Tuesday, August 29

Review: League of Evil [ Nintendo Switch eShop ]

Reflecting on the time I’ve had playing League of Evil has made me somewhat philosophical. There’s an old proverb everyone should be familiar with: “If a tree falls in the forest and noone is there to hear it does it make a sound?” As I ponder this game, its mechanics, its many levels, and its promise of theoretically unlimited levels due to the inclusion of a level editor and community upload capabilities I am left with a new question. “If a game with aggravatingly poor controls offers an unlimited stream of content to me does it somehow make the experience worthwhile?” Unfortunately, at least for me, I’d still say my answer is no.

Starting at the beginning League of Evil is a Switch port of a relatively well-known mobile game of the same name. Contemplating it as a mobile game, where generally I’d say poor controls go hand-in-hand with the typical experience, I can actually understand its popularity there. It is quick to pick up and play, it isn’t terribly complex, it can be challenging, and I suppose you could find it satisfying in bursts. The graphics aren’t anything astounding but are adequate and, in general, the pumping beats of the soundtrack are at least satisfying. Overall, in terms of the Switch experience it is probably better suited to handheld mode and being played more like a mobile game for many reasons. At that scale it looks better and when you play the game only a level or two at a time, in general, it feels like it works a bit better.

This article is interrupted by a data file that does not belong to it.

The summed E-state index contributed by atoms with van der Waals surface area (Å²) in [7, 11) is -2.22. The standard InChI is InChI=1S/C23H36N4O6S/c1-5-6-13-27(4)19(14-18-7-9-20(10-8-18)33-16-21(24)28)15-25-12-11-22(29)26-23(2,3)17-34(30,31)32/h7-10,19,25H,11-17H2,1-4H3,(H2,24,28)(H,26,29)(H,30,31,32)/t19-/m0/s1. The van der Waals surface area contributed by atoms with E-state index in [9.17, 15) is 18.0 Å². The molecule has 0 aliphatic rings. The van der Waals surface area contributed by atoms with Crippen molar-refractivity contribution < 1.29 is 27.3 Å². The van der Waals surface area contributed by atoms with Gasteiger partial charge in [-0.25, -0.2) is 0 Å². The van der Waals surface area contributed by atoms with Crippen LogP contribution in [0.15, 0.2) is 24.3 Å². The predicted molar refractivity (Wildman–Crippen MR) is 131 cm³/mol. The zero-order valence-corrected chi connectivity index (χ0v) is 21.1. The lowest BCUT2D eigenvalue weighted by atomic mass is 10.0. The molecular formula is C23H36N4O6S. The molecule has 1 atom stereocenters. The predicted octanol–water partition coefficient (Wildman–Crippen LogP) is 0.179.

However, when you begin to play in longer play sessions and approach it with a more critical eye the issues begin to stand out pretty quickly. The biggest issue among them, and the one that really crippled my ability to enjoy the game, is the control. When you release an action/platforming game on a Nintendo system there’s an understandably high bar that has been set by a long line of classics that serve as the foundation for the genre, pretty well regardless of the franchise you choose to contrast with. Let’s be blunt, while you’re obviously able to use the Switch’s physical controls to play the game the underlying control mechanics are still sloppy. To make matters worse a platforming title that wasn’t even made by Nintendo was recently released and control was one of the things that absolutely made it shine, so if you’d think the bar of Mario is unfair League of Evil comes up short against another indie game as well. The acceleration and movement are overly rapid, there is very limited nuance and fine control when jumping, and when you combine this with a game where levels commonly require you to be precise it makes for a bad combination. To be clear, that isn’t to say conquering the levels with the lackluster controls is impossible, only that it is far harder than it should need to be. As an added note of bewilderment I’ll say that the stars/briefcases associated with each level really don’t make much sense to me. They are considered independently of one another for one but second, overall, I don’t get the impression that they count for pretty much anything… so much so that I stopped being concerned with getting them entirely, instead just slogging through the levels. I suppose they’re there to add an element of challenge to things but since I could find no clear incentive for getting them I relegated them to something worry over much later.